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Your Virtual Event Budget: Tips and Tricks for Planning

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Your virtual event budget

Virtual event budgeting is different from in-person event budgeting. In-person budgets focus more on event logistics such as venue, accommodation, travel, rentals, catering, and others.  Virtual events budgets are mainly about software, branding, and design, audiovisual (AV) production, swag bag shipping, and other items relating to creating a robust virtual experience for attendees.  

While it might seem like there isn’t much to worry about for items on a virtual event budget, allocating the appropriate resources to specific items is key to achieving success. If you get the budget right when planning your virtual event, you have set the stage for a great event outcome.

Here are some great ideas to help you build your virtual event budget or transition your current budget to the virtual space: 

Let’s dive in to learn more about stellar virtual event budgeting!

How to Build a Virtual Event Budget

There is no detail too small to include in your virtual event budget template. However, you must connect every item on the list to your event goal. Ask your team or planner what you should include to make the event turn out great. Here are some suggestions to consider:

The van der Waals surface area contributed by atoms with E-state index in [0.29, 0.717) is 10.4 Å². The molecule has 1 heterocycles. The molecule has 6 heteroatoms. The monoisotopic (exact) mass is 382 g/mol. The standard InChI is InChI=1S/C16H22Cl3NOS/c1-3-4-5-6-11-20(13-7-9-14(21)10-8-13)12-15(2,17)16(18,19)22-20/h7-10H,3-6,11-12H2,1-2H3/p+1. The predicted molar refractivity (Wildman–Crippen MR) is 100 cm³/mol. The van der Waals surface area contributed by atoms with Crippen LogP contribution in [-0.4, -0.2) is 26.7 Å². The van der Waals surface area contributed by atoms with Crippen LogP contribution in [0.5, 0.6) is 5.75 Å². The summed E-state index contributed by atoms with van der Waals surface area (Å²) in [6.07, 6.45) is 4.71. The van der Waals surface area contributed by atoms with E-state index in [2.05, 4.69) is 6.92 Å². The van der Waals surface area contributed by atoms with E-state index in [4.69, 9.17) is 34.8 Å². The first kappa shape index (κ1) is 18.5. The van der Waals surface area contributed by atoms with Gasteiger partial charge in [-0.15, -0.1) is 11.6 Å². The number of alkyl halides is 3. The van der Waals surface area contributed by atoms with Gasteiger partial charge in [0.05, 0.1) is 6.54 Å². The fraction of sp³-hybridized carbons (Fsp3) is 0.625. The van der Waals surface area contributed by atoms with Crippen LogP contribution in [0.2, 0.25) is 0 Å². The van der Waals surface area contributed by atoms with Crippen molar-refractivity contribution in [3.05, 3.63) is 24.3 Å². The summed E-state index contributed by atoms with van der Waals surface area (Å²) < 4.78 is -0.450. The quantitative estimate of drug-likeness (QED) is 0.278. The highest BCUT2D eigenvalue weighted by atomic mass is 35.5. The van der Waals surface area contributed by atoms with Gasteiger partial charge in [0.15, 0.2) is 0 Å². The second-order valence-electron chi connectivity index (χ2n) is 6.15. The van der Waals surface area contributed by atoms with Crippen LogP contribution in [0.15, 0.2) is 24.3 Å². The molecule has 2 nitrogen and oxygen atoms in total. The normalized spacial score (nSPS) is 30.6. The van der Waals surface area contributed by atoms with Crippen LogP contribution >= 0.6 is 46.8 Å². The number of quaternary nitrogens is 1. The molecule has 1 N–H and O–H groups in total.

Start with common event line items

All event types will require some items such as event registration, marketing and promotion, speaker fees, and others. Start your budget with these and other relevant items that should be on the list. There are some basic items that might be part of the offer for bigger items. For example, you might have a platform offer that also comes with event registration. Talk to vendors to know what they are planning on selling so you don’t include items twice on the list.

Determine what you need for your virtual event to be a hit

Once the essential items are in place, consider the things that will make your event special. Virtual events are becoming more interesting, engaging, and productive, and attendees always have a higher expectation for whatever is coming next. Therefore, you should consider including line items that will make your virtual event production turn out great such as the ones below:

  • A virtual event platform 
  • Branding and design
  • Microphones, camera, and other audiovisual (AV) equipment